Goblin Valley State Park – Utah, USA


Goblin Canyon Walls

To get a close-up look at the Goblin walls, click on the image below.
They are rich in naturally occurring artistic detail.

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I spent 4 days and 3 nights at Goblin Valley State Park, and enjoyed every minute!!!! The first day I got there it was overcast and a cool 56 degrees with rain on the way; after that, it was clear, sunny and warmer. I would have stayed longer but winter weather was coming in.

Hiking: It was really fun walking around and through the “canyon goblins” looking at each different figure — it was for sure a God-made playground for kids and adults! There were several hiking trails in Goblin Valley State Park; some were around the canyon goblins and other trails were around the campground area. Some trails were for hiking on foot only, but also had biking trails too.

Picture of a campsite at Goblin Valley State Park.

Camping: The campground was great, each site had a picnic table that was partially enclosed with a roof top on concrete. There was a place to park your vehicle (whether traveling by car or RV) with a place to pitch a tent. Some sites were for tents only … you’d park your car and walk several yards to your “private” tent site in the canyons. Each site had a fire pit too. The campsites were “dry camp”, but there were water pumps through out the campground, my site had one.  The campground area had bathrooms and showers. There was a Dump-n-Fill station for RVs to fill up their tanks with fresh water and to dump out waste. There were 25 campsites altogether, one especially for handicap. Pets were welcomed! Some people had their dogs with them in the campground.

They also had two yurts you can rent out. They were off around a canyon in the campsite in a private area of their own. The yurts were furnished with beds and had heating and a gas grill on the deck. They did not have a bathroom or kitchen inside the yurts, but there was a bathroom nearby for camping in the yurts.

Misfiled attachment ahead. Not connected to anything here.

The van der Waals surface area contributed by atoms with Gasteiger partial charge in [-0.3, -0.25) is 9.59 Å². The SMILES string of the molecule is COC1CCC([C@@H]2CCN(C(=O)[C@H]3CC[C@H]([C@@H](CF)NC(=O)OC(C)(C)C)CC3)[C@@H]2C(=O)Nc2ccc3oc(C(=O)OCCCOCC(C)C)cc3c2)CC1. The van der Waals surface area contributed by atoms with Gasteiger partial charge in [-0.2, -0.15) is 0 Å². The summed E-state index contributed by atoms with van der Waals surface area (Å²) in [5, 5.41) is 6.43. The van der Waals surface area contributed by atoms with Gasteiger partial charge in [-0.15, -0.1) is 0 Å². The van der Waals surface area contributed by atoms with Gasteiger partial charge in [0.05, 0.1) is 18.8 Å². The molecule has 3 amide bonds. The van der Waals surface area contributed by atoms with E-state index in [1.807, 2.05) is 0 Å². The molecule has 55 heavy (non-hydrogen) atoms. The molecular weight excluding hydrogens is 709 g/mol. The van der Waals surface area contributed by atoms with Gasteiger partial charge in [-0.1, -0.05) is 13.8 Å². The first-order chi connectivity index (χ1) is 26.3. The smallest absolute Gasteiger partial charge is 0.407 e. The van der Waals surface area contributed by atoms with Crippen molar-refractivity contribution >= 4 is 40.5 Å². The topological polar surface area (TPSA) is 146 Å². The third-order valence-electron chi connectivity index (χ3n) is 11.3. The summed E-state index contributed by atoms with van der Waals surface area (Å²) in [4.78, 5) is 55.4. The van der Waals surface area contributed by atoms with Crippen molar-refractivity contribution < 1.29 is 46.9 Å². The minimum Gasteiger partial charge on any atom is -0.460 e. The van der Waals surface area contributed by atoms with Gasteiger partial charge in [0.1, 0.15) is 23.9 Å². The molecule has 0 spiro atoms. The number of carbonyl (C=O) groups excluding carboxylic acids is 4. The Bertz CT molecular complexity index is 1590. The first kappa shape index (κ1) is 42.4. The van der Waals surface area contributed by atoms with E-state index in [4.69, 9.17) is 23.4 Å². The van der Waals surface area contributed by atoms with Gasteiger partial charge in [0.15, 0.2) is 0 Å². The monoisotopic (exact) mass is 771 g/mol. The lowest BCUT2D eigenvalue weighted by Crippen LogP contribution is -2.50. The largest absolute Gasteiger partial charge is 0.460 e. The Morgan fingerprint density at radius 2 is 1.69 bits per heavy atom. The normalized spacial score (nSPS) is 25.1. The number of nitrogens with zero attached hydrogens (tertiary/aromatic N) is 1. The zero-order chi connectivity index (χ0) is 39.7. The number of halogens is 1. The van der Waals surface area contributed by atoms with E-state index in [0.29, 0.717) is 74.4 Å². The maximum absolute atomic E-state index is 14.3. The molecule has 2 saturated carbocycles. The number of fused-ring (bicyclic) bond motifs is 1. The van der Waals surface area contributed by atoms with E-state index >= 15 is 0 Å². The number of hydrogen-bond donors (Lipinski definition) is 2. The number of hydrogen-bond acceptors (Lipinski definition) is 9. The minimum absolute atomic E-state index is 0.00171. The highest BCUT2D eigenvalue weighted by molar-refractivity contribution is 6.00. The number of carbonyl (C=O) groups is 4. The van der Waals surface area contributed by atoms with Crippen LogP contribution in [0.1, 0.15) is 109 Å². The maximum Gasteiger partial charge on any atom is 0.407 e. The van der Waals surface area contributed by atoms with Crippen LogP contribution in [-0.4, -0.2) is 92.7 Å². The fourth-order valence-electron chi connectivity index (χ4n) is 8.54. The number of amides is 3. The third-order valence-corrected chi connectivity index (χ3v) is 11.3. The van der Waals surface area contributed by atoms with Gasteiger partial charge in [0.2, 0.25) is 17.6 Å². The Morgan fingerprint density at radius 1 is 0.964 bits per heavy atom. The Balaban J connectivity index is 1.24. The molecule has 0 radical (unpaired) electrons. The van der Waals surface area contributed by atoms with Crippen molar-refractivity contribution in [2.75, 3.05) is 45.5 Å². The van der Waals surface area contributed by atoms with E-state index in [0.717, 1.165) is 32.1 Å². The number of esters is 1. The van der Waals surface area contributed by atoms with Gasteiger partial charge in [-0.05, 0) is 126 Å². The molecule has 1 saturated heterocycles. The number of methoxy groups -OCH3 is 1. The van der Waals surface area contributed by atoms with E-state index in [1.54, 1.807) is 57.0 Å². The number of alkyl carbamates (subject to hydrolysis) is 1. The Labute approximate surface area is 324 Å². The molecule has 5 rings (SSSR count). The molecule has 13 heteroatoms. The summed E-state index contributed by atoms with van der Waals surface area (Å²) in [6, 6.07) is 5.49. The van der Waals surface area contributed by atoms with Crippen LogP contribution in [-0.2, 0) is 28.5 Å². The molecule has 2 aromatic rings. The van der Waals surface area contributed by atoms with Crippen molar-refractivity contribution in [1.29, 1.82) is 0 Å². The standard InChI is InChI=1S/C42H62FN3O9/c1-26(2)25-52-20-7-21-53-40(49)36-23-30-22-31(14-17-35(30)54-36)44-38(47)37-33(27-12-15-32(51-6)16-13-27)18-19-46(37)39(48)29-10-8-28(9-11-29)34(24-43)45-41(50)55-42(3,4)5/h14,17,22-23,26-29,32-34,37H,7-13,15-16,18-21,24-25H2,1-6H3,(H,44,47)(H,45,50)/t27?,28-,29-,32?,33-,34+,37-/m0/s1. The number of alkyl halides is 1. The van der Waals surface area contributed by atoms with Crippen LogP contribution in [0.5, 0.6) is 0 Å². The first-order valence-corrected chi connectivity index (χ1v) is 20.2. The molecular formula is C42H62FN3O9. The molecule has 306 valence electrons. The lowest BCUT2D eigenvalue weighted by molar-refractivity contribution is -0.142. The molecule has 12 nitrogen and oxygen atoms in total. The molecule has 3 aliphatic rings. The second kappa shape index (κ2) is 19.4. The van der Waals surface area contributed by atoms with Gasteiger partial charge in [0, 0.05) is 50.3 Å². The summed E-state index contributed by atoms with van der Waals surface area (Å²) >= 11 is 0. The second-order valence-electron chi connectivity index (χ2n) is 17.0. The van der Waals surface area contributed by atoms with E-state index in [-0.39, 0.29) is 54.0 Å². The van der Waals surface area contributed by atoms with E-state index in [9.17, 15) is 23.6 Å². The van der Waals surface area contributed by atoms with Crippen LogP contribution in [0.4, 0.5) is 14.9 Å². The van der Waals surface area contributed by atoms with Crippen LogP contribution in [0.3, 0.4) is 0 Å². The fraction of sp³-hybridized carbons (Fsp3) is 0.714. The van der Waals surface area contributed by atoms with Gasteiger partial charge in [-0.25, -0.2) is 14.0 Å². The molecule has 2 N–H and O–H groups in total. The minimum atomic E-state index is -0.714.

Facilities: The bathrooms on the campground were “normal flush toilets” but for the rest of the park it was “outhouse type toilets” (pit-hole). The water got hot in the sinks on campground, but in the showers the water was a pre-set “warm”. The shower head had a pea-size opening where water poured out (unlike your shower head at home) but it did the job!

Fee: I paid $23 a night to stay in the campground in October 2015 which includes the day pass too; $10 a day for “park only” day access pass. Once you pay and enter in, the road will come to a “T”; to the right is the campground, to the left is the roadway to the canyon goblins attraction area with a parking lot and a big pavilion for picnicking. From there are steps to take you down into the goblin valley area.

Convenience Store: The visitor center, where you pay to get in the park, sold bags of ice in case you run out or need more for your cooler.

Directions: I-70 Utah, at mile marker 149 go South on HWY 24. It is about a 15-20 miles west off of HWY 24, in the middle of no where! The closest town would be Hanksville further south on highway 24. I spent the night in Hanksville after leaving Goblin Valley State Park, there is an RV park in Hanksville, motels, gas stations, and food; other than that it is a small primitive town.



For More Information…


Goblin Valley State Park Brochure

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Outside the entrance to the Goblin Valley State Park was other places to visit; like the Wild Horse Canyons and Molly’s Castle. I drove back toward the Wild Horse Canyons and hiked through San Rafael Swell (Sand Reefs) which is the area between the canyons walls where water flows through during a rain. You want to make sure you hike San Rafael Swell during dry weather with NO rain in the forecast, people can actually drown in there during a rainfall.

Click on the image below for a close-up shot.

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